What We Talk About When We Talk About Immigration (Part I)

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by Sara Mayeux

Often in the national conversation on immigration--which has lately devolved into more a of a fist-fight--you hear some version of an argument that today's "illegal aliens" should all be deported, because "my great-grandparents" came here "legally," assimilated into the "melting pot," learned English, and "built this country," while Mexicans are sneaking over the border, retreating into ethnic enclaves, imposing Spanish on the rest of us, and, apparently, not "building this country." Vernacular pundits make such pronouncements every day on Internet comment threads throughout the land--often invoking Ellis Island, although for almost half of that facility's history, the government used it not to welcome but to detain and deport Europeans, but nevermind. Pat Buchanan thinks the Mexicans are literally invading.

My goal for today is not to poke holes in these accounts; the holes are already there (see, e.g., this podcast). Rather, I want to borrow a tack from cultural historians, who are less interested in whether popular narratives are "accurate" and more interested in why they feel "true" to so many--that is, in why the particular narratives take hold that do. What work do those mythical Legal Aliens Who Built Our Country do for those who believe in them so fervently? 
But I do want to begin by summarizing some points of departure between popular beliefs and the scholarly consensus, just so we are all on the same page (sorry if this is old news). First, many European-Americans continued to speak only their native language for two or three generations. I find odd the notion that there's some value to having subsequent waves of immigrants from different continents all follow the same pattern--that this is possible, plausible, or desirable. But even if you accept the premise, Mexican immigrants have not been so radically different from their predecessors as some pundits (and while we're at it, more scholarly folks like Samuel Huntington) have claimed. The "invasion" thesis is also hard to swallow in light of social science findings that "the rate of undocumented migration has not increased in over two decades" and that "rates of migration between Mexico and the United States are entirely normal for two countries so closely integrated economically."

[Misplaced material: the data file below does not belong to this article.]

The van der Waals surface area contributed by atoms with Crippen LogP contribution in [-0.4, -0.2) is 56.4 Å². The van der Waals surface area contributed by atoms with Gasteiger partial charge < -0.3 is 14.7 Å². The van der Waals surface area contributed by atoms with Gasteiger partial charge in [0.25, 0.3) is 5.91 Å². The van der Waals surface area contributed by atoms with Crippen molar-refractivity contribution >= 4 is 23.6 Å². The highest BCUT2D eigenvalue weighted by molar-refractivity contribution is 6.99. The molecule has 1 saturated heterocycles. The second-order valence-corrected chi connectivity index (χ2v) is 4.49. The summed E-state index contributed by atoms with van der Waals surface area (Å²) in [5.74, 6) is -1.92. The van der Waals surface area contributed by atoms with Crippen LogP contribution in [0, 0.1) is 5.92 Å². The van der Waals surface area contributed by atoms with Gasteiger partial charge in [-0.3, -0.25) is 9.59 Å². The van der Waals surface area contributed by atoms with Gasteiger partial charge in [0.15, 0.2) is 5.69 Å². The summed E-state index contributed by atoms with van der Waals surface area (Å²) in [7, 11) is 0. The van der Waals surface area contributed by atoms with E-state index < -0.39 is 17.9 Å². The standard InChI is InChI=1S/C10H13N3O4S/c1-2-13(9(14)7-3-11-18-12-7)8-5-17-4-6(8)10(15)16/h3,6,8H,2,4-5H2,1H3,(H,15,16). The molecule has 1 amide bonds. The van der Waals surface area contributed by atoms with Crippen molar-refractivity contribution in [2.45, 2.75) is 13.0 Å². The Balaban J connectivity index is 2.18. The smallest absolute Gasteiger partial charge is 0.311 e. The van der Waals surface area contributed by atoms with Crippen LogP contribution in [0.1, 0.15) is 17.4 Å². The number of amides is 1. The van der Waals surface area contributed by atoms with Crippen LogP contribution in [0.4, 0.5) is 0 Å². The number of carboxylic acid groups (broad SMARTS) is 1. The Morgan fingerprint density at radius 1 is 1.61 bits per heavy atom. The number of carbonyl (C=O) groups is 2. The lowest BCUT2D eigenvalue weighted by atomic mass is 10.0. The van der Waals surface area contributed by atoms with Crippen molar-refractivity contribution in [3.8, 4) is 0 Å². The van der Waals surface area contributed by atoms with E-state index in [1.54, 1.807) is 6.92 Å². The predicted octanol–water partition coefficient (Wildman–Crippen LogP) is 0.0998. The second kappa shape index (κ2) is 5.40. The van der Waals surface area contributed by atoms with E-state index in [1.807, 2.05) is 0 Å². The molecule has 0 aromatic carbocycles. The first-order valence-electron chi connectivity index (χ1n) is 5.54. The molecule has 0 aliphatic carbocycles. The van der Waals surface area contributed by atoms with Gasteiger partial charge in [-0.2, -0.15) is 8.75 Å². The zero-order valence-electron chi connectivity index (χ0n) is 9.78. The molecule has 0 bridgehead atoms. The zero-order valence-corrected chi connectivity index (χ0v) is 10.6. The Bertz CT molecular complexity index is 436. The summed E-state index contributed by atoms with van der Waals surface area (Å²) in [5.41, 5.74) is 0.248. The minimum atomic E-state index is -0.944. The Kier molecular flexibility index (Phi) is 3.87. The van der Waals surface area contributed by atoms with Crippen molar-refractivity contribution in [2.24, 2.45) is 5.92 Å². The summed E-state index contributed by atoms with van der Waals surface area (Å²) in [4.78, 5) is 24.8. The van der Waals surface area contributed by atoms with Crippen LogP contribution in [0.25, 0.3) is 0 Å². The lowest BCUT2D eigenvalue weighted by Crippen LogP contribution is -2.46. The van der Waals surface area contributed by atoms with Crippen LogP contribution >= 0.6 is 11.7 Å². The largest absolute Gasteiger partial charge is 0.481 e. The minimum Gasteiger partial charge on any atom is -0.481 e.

Second, and the nub of our collective amnesia about the history of immigration policy, is the supposition that until Mexicans started jumping over the Rio Grande, everyone came into this country "legally," and if they didn't, they were dealt with. First, of course, immigration was hardly regulated at all until the 1870s and '80s (and even then, mostly just if you were Chinese). Second, as the immigration historian Mae Ngai explains, for as long as the U.S. has been restricting immigration, "we have had provisions for both deportation and legalization." Soon after the U.S. imposed the 1920s quotas on European immigration (Western Hemisphere immigration was not subject to quotas until the Hart-Celler Act of 1965), it also introduced procedures for helping the undocumented avoid deportation and regularize their status. Moreover, as Ngai found when she combed through INS archives, Europeans (as long as they were not political "radicals") historically benefited most from after-the-fact legalization mechanisms. It's only since 1996 and the passage of IIRIRA that the U.S. has elevated deportation into its go-to policy response to undocumented migration, while also making it harder for many to enter the country legally.

In other words, while your great-grandparents may well have arrived through Ellis Island, it's also quite possible that they snuck in without papers, continued to speak their native language, yet also got a job and built strong community and family ties in this country, and later sought discretionary relief from deportation so they could continue to live here, their new home. Sound familiar?